Writers – Fake it to Make it

August 24, 2008 at 4:58 am | Posted in Writers Write | 1 Comment
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Writing is a tough gig. I can certainly understand a writer being tempted to elaborate their resume or exaggerate their experience. However, some authors have done irreparable damage to their reputations and careers by misrepresenting themselves and their work.


Oprah Winfrey has been caught in the middle of two media messes. In 2006 James Frey’s bestselling “A Million Little Pieces” was found to have fictionalized elements and Random House agreed to refund readers over $2 million. Clearly the publisher bears partial responsibility for the misrepresentation, but I wonder how much.

Do writers succumb to pressure from editors or do editors rush through promising manuscripts without due diligence?

According to Samuel Freedman, a professor at Columbia University Journalism School, “Editing is more than just line editing,” he says. “It also requires the editor to ask the writer, ‘Where’s the corroborating evidence? Where are the other documentary sources for this?’”

After the scandal and Oprah’s wrath, you would think other memoirist would stick to truth. And yet…

Misha Defonseca, author of “Misha: A Memoir of the Holocaust Years” confessed that it is “nothing but pure fiction.” How did a story of living with a pack of wolves to escape the Nazis and trekking 1900 miles across Europe not raise a few eyebrows?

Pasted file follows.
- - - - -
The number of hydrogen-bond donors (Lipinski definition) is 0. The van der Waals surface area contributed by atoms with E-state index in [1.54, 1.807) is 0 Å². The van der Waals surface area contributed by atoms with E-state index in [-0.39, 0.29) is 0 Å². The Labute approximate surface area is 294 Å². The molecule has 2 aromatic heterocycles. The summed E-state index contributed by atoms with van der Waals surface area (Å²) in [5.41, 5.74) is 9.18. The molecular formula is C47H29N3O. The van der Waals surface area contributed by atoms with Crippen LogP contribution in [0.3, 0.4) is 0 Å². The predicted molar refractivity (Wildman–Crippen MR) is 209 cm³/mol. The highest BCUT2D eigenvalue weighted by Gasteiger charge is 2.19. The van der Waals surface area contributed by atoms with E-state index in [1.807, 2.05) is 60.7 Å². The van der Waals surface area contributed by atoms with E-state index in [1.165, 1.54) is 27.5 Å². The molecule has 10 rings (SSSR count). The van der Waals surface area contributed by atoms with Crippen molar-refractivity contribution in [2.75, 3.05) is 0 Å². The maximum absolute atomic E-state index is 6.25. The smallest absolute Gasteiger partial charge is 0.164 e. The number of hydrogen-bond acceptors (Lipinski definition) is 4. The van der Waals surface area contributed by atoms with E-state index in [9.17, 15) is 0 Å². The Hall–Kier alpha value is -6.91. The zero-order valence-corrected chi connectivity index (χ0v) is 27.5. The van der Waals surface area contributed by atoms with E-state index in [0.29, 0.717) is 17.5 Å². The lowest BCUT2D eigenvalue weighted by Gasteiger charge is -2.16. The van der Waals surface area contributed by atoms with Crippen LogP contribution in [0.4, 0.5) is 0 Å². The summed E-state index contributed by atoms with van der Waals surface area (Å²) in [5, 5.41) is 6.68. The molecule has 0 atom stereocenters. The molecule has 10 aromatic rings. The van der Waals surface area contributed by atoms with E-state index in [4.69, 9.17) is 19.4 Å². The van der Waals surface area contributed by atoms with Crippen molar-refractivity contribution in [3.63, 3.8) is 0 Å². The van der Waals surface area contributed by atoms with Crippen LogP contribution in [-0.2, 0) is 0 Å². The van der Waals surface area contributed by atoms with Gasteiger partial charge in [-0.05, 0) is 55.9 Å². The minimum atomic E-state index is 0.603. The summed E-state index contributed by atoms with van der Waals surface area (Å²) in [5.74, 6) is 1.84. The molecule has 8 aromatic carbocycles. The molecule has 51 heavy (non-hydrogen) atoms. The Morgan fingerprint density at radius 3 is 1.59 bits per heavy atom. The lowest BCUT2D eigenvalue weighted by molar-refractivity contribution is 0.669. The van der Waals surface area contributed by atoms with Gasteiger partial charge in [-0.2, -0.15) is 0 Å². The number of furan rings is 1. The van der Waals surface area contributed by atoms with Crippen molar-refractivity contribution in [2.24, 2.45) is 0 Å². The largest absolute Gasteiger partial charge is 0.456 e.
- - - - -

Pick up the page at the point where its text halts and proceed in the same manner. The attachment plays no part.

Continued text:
Or Laura Albert, who posed as Jeremiah “Terminator” LeRoy. She created a backstory of prostitution, drug addiction and vagrancy, prior to the publication of his first novel in 1999. Albert went so far as to dress for the part to attend press conferences and book readings.

Nasdijj, the Navajo author of “The Blood Runs Like a River Through My Dreams,” a father’s story of his son’s death due to fetal alcohol syndrome; was actually Tim Barrus. In this case, both the author and the child were fictional.

Margaret B. Jones is another author to fool with Mother Oprah. Her memoir, ‘Love and Consequences’ tells the story of a half white, half native American orphan living with a black foster family in South Central LA. Come to find out, Ms Jones was a fictional character created by Margaret B. Selzer; who grew up in Sherman Oaks and graduated from an exclusive private school in the San Fernando Valley.

It was Selzer’s sister who called the publisher, Riverhead, with the truth and the promising book, released to rave reviews was recalled. According to a statement from the publisher, “Prior to publication the author provided a great deal of evidence to support her story: photographs, letters; parts of Peggy’s (i.e., Seltzer’s) life story in another published book; Peggy’s story had been supported by one of her former professors; Peggy even introduced the agent to people who misrepresented themselves as her foster siblings.”

She had to know the truth would come out with publicity. We can only wonder why a talented writer would gamble on a no win situation.

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  1. I was the (micro) publisher of Misha Defonseca’s “memoire.” I can assure you, not only I but just about the entire Jewish community in the Boston area were taken in by her. She had been speaking about her Holocaust experiences for five years before I met her at such lofty venues as NYU and Brandeis.

    Not only did she fabricate a hoax, but she then sued me for not making her book a bestseller in the U.S. After she and her ghost writer won a $33 million judgment against me, the book went on to become a bestseller in 18 languages and the subject of a French feature film.

    I have chronicled this bizarre case in a new book “BESTSELLER!” which will be available initially on Amazon at the end of September.


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